Digital Health5 Benefits of Digitization in the Healthcare Industry

Junie Rutkevich Junie Rutkevich2 months ago8 min

The importance of digitization has been pretty well understood for quite a while now, but some businesses and industries are still hesitant to go through it. The healthcare industry is one such example, but given the security threats technology poses, it’s quite understandable.

With advancements in software and server security, healthcare can now fully take advantage of digitization. It should be realized that healthcare is a trillion dollar industry spread over hospital care, clinical services, nursing homes, home healthcare, medications, research and development, and if they take advantage on such advancements mixed with proper marketing of the healthcare services, it can double, or even triple the amount they’re getting.

Needless to say, there is a lot of room for digitization in healthcare. That’s not to say that there isn’t any digitization in healthcare – patient management is already being enhanced by technology.

A few vocal healthcare professionals resist the new wave of technology and healthcare, but those who are quick to inculcate technology into their practice possess a definite advantage over the competition.

Better Doctor-Patient Coordination

Digitization makes it easier for patients to maintain a history. Gone are the days when you had to maintain a physical file on every doctor’s appointment. Medical history is critical in emergency situations when a physical copy may not be available. In this case, digitization helps by keeping the doctors informed about the patient’s medical history in every situation.

As a patient, you can create and maintain a digital file on your medical history, upload it to a cloud service and share it with the people or doctors you want. Of course, this does require a bit of effort to maintain as well as technical know-how but it certainly pays off in emergency situations.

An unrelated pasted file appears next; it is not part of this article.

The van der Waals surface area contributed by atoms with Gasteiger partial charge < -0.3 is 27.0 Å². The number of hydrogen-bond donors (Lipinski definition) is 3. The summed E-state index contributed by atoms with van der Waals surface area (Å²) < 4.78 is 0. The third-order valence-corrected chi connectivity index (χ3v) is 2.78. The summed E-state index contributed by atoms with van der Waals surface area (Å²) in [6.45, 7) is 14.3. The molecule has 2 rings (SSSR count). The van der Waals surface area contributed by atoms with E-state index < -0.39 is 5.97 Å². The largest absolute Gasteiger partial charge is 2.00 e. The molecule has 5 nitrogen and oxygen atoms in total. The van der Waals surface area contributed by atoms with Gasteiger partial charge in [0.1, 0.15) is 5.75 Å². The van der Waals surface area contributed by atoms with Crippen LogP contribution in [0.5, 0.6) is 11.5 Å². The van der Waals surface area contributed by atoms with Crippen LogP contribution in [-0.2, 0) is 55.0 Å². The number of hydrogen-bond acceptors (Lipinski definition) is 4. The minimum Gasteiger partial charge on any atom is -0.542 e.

Automate Administrative Tasks

In the US, administrative expenses account for more than a quarter of total hospital expenditure. This is higher than any other first-world country. An even more alarming statistic is that doctors spend less than a third of their time attending to patients. Most of their time is instead, ‘spent’ on various administrative tasks. Doctors can spend up to one-third of their time simply entering patient notes into electronic health records system.

Obviously, this is not a very efficient system and a physician’s time is precious commodity. Digitization can come into its element here and do what computers are known for – task automation. Advanced artificial intelligence (AI) systems can be implemented which provide prescription advice and reminders.

Based on the stats alone, it’s quite apparent that administrative tasks are a big hurdle to physician productivity. Automating these tasks will reduce their burden on physicians and clinical staff, allowing them to focus on treating patients.

Communication Between Multiple Physicians

Unfortunately, some patients have medical conditions that require them to seek the help of different specialists. It is of utmost importance that the different specialists maintain a constant stream of communication to design the overall best medical plan for the patient.

Conflicting medications, for example, can lead to complications but with a system in place that keeps all the specialists in the loop, they can devise a medication plan that won’t have any conflicts within it.

With the help of constant information sharing, the specialists will also know what’s working and where progress is being made. This is not a rare scenario and this is an area where digitization can definitely assist doctors in doing their effectively and efficiently.

Data Security

Digital data is always at risk of malicious attacks, but that’s not to say that physical files are completely impervious. There is always the possibility of losing medical records to unexpected situations such as natural disasters (earthquakes, flooding) or negligence.

With an expertly-devised digital data storage system, these factors can be taken out of the equation for medical records. Not only that, but these records can be accessed anywhere by authorized personnel, ensuring timely availability should a need arise. Appropriate fail-safe measures will ensure that the data will stay intact and not be affected by negligence, natural disasters and so on.

Real-time Health Information

Smartphones and wearables are immensely popular pieces of hardware these days, and they’re becoming ever more capable. Modern smartwatches can monitor heart rate, count the number of steps you take, and even take an ECG. This makes them tremendously useful not just for everyday users, but their doctors as well. Imagine a patient wearing a smartwatch that is constantly transmitting their health data online.

The doctor can setup a ‘trigger’ for when a certain condition is met (for example heart rate goes above a certain threshold) so they can act fast. In this day and age, doctors can act proactively and keep something unfortunate from happening simply through real-time data monitoring.

This article has been sponsored by Junie Rutkevich

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Junie Rutkevich

Junie Rutkevich

Junie Rutkevich is an independent author who has contributed helpful articles in Lifehack, Engadget and TempeOp. She also wrote a book about Healthy Eating Habits and is available on Amazon.

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